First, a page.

Big Ten approves football's return to play, to start Oct. 24
Update (10:30 a.m.): Wisconsin Athletic Director Barry Alvarez confirms that there will be a "champions week" in which an eight-game schedule is followed by a conference championship on Dec. 19, as well as a two vs. two, three vs. three, and so on through both divisions.
"We will play eight games, plus one. A very unique champions week where the teams from the east and west will matchup and play one another," Alvarez said. "With the championship game being played at the end of that week, Dec. 18 and 19."
Original story: Penn State football and the Big Ten are back.
Announced Wednesday morning, Nittany Lion head coach James Franklin detailed his enthusiasm for the season to get started on October 24. The conference championship game is expected to be played on Dec. 19, one day before the College Football Playoff announces its four teams.
"We are excited for our guys to have the opportunity to get back to action safely on October 24," Franklin wrote via Twitter. "These last several months have been riddled with uncertainty for our student-athletes, but they have handled it with class and dignity. Our guys have remained relentless in following our Covid-19 protocols and in their preparations to be ready to play football.
"We would like to thank Eric Barron and Sandy Barbour for their continued support and efforts in helping us return. We are so appreciative of the work the Big Ten's Return to Competition Task Force put in to give us a safe path to playing football this fall. We are also thankful the Presidents and Chancellors of the Big Ten considered the information presented and voted for the safe return to play."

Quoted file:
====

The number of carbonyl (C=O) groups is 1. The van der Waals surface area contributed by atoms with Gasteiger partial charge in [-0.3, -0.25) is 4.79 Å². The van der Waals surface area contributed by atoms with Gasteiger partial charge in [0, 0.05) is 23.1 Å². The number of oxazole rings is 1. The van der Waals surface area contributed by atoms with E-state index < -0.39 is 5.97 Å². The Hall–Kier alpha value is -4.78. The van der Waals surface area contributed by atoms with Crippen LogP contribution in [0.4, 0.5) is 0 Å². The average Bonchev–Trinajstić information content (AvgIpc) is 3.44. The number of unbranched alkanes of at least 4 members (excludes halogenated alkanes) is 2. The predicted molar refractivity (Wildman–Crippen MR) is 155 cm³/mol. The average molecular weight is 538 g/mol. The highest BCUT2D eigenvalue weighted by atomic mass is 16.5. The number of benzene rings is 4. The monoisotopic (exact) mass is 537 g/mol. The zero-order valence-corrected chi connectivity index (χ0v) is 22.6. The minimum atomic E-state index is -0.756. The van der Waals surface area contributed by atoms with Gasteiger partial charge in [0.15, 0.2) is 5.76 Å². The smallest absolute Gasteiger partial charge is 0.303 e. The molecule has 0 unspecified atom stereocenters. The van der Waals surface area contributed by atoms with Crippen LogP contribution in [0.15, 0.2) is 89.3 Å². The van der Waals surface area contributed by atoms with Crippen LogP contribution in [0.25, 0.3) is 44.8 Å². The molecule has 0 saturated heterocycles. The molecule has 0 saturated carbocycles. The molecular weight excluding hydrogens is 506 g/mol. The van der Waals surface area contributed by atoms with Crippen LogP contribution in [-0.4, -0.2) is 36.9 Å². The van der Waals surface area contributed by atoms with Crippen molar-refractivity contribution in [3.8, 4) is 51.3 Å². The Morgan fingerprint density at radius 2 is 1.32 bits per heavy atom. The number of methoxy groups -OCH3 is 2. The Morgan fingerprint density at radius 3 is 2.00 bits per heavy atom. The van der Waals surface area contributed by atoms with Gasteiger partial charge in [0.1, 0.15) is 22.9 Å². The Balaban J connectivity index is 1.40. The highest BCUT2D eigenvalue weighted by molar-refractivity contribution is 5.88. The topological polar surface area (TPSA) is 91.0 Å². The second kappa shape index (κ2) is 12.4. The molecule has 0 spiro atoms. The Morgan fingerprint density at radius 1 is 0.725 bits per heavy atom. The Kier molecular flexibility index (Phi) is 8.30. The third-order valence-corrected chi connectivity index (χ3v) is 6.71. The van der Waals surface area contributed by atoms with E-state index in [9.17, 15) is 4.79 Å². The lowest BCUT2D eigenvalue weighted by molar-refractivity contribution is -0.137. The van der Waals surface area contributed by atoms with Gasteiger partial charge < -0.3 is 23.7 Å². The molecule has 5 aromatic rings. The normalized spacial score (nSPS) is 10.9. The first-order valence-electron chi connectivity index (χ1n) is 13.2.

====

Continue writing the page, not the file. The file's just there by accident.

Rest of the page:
For his part, Franklin has been vocal since the Aug. 11 announcement that further explanation and communication was necessary for the decision and, maybe more important, that avenues to playing still existed.
Joining an in-house Penn State podcast this past week, in fact, Franklin made note of the major concerns and questions expressed by Big Ten presidents and chancellors in August that had since been mitigated.
"I don't think there's any left. There's about 13 or 14 medical procedures and policies that we had to have in place that was universal throughout the conference, and they've really been answered now," Franklin said. "So now it's getting everybody in the room and making the decision and saying, let's go."
That process finally transpired this weekend and into the new week.
Beginning with a presentation by the Big Ten's task force consisting of medical experts, athletic directors and others on Saturday, the conference reportedly brought all of its presidents and chancellors together for another presentation Sunday.
The task force, co-chaired by Barbour, was then able to produce the outcome that had long been hoped.
"I am thankful the Big Ten's Council of Presidents and Chancellors (COPC) considered the information presented by the Big Ten's Return to Competition Task Force and determined we would return to football competition this fall," Barbour stated via Twitter. "I appreciate the COPC's vigilance in continually keeping the health and well-being of our student-athletes as the top priority and deciding to move forward to a return after determining we can do so safely.
"The opportunity to safely return to athletic competition is a positive for not only our athletics department, but our campus community and Penn State nation. Most importantly, I am thrilled for our student-athletes, coaches and staff, as I know how much continued hard work they have put in during this summer and fall with their eyes on returning to competition.
"As always, the Big Ten has placed health and safety at the forefront. The outlined return to competition protocol places the priority on that principle, as well as establishing several research initiatives as we work together to address the health and societal impacts of Covid-19."